The entry-level Doctor of Physical Therapy (DPT) program provides the required education necessary for graduates to take the professional license examination and embark on a professional career in physical therapy.
The program embodies a strong foundational background in the biological, kinesiological and behavioral sciences, incorporation of principles of logical and scientific reasoning throughout the curriculum, and the philosophy that the practice of physical therapy is empowered by the collaborative efforts of the team, ensuring a partnership of people working towards a common goal.
The DPT is the degree endorsed by the American Physical Therapy Association. The DPT graduate possesses clinical competence consistent with the preferred outcomes of evidence-based practice and is prepared for collaborative practice, capable of evaluation and treatment without the need for referral from another practitioner, but ready to work in collaboration with members of the health care team.
Ranking and Accreditation
The Department is ranked sixth in the nation among graduate programs in physical therapy at public universities by U.S. News and World Report.
The Doctor of Physical Therapy Program at the University of Florida is accredited by the The Commission on Accreditation in Physical Therapy Education (CAPTE). Any student graduating from a CAPTE accredited program is eligible to sit for the National Physical Therapy Examination (NPTE). Each person who passes the NPTE becomes eligible for licensure in any US jurisdiction upon 1) submitting an application for licensure to the Board of Practice in that jurisdiction and 2) completing the laws and regulations examination for that jurisdiction. More information regarding individual states’ law and regulation examinations is accessed through the Federation of State Boards of Physical Therapy Licensing Authorities webpage.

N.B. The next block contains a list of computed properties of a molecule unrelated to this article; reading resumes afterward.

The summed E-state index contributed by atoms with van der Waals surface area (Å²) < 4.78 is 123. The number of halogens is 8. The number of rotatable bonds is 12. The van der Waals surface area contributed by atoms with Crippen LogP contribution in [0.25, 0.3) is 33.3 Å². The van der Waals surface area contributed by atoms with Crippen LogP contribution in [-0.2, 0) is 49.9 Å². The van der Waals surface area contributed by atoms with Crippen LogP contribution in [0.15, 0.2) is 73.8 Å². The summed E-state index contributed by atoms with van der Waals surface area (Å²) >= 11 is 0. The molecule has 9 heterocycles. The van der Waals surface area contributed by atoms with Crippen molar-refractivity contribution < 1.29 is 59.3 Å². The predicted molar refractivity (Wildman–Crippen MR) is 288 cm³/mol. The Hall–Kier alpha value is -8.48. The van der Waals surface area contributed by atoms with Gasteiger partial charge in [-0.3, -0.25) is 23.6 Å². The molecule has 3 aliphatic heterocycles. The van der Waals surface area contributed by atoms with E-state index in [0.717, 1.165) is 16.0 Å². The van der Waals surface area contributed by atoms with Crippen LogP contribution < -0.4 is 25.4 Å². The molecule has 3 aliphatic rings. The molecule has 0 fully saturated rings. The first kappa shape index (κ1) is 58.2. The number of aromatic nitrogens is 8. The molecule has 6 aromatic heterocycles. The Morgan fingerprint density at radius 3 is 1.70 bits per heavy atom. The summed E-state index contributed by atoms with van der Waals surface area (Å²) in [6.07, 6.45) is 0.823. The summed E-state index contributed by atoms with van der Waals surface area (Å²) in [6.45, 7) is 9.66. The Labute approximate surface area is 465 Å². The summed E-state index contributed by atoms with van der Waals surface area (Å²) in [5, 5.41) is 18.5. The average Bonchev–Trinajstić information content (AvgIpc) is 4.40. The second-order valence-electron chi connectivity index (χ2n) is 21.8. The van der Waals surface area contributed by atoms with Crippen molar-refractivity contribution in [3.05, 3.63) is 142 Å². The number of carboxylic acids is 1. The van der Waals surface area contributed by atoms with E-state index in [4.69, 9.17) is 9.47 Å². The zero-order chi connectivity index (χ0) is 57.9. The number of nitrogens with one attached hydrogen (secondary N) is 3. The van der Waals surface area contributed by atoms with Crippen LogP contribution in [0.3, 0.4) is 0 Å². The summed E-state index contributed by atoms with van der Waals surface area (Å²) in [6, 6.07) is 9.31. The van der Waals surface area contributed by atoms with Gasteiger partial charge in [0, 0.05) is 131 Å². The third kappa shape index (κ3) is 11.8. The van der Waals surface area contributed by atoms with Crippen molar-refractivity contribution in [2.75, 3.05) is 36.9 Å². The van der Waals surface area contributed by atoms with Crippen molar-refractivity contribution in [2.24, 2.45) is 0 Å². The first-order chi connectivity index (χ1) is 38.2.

The DPT Curriculum
The curriculum is an eight (8)-semester plan of study, which incorporates 32 weeks of full-time clinical internship and several weeks of integrated part-time clinical experiences. The students are awarded the DPT degree after completing 113 credit hours of professional course work.
The curriculum had been established along three basic educational principles that are instilled in the philosophy and mission of the program. First, it is necessary that a strong basic science background in the biological, kinesiological, and behavioral sciences be established as the foundation upon which the curriculum is developed. Secondly, incorporation of principles underlying logical reasoning and the scientific method shall be woven throughout all aspects of the curriculum. These principles shall be implicitly stated in the faculty’s behavior as role models through their incorporation of their research and clinical practice experiences in the classroom setting. Thirdly, students will recognize that the practice of physical therapy is empowered by the collaborative efforts of the team, ensuring a partnership of people working toward a common goal. This principle is instilled in the students throughout the content of the curriculum and is exemplified by the faculty’s collaborative teaching and research efforts.